Sometime In October

Richard Wall

© Copyright 2018 by Richard Wall

Photo of school children during a atomic bomb drill.

Sometime in October of 1962, my 12 year old self was huddled down in a somewhat muddy, newly dug trench in the cold, clear weather outside my school in East Point, Ga. That part of Georgia is known for its red clay, and I faced a wall of red dirt with the occasional root sticking out. I was not alone. My classmates and teacher were there too.

Somewhere between Florida and Cuba, military men were coming close to a decision which could render the area near that town and school a radioactive cinder. The warning sirens had sounded, my teacher’s face going white with fear, and we students were rushed to the trenches, where it was believed we would be “safe”. Whatever that meant.

My father had been a bomber pilot in WWII, was in the Air Force reserves, and had been called back to active duty. He was flying tankers for the SAC bomber fleet, and had been briefed on the situation. He was very worried.

As a precocious science and history student, I knew what a nuclear warhead could do, and what the aftermath of radiation might mean. I had read about Hiroshima and Nagasaki. I had seen the pictures.

I huddled down in the trench, wondering what the near future might bring.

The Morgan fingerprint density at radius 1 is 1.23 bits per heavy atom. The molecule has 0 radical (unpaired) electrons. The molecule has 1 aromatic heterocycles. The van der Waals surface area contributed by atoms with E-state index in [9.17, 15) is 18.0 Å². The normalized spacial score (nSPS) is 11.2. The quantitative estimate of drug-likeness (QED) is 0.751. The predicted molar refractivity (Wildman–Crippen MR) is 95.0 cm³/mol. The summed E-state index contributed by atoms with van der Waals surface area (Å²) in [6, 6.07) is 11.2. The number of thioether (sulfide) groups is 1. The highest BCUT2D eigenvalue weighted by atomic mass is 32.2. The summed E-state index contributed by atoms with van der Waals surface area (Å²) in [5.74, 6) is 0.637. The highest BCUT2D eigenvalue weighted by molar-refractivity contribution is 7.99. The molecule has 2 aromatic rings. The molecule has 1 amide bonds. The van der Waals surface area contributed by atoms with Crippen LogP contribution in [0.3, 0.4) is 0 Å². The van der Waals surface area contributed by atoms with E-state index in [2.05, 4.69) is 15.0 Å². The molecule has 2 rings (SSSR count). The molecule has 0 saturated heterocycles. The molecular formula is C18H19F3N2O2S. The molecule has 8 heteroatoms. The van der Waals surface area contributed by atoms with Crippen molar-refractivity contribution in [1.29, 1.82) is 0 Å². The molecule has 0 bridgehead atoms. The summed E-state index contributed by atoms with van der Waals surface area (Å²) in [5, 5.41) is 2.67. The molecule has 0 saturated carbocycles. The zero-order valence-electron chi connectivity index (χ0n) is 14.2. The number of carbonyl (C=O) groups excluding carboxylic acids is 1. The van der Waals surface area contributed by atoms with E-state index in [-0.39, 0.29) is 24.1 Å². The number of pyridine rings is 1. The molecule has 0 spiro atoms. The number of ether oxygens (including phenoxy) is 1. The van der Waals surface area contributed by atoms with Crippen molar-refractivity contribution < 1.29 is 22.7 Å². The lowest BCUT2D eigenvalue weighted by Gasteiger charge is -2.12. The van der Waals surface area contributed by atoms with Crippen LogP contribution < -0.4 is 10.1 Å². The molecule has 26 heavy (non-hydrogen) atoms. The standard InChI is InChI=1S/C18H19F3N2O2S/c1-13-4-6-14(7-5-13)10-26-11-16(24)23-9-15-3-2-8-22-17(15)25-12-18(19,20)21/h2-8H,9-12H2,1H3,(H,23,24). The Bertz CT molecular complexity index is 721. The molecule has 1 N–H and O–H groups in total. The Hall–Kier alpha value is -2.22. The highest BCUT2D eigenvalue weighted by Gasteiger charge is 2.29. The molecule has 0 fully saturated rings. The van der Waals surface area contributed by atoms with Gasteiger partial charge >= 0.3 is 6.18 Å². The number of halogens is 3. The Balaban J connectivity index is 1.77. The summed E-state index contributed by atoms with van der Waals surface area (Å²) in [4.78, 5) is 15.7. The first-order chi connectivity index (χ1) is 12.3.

As it happened in that October of 1963, the all clear sounded and we went back into the school. But I emerged from that trench a different person. There would be other warnings, other “heads under the desks” moments, and that crisis came to an end a few weeks later.

Or did it?

We lived under the shadow of nuclear war, sometimes closer as in the Reagan years, sometimes less. In the 90s the cold war was over, or so they said. But the warheads remained, lessened perhaps, but never gone. Life goes on, politics, religion, history carrying on like a stiff current.

Nuclear War. A human stain which was never lifted, just filed away into the background. The 12 year old in the trench remembers, has never forgotten.

We now face a world even more dangerous than 1963. More nations with nuclear warheads, more instability. In 90 minutes or less, many thousand years of human history, rising up from ignorance, superstition, and injustice, still could come to an end. Not a reality show on TV, but real and now and in your face like that wall of red clay in 1963.

Our elected president wears his ignorance and arrogance like a banner. Across the world there is a new arrogance between nation states, demagogue leaders and a rising of old conflicts, reborn as new. The president does control the codes which can reopen the doors that lead to 12 year olds huddling in muddy trenches, and much worse.

The 65 year old faces that wall of red clay knowing the ugly truth. This is real. This is now. This is possible. Wondering what the future might bring.

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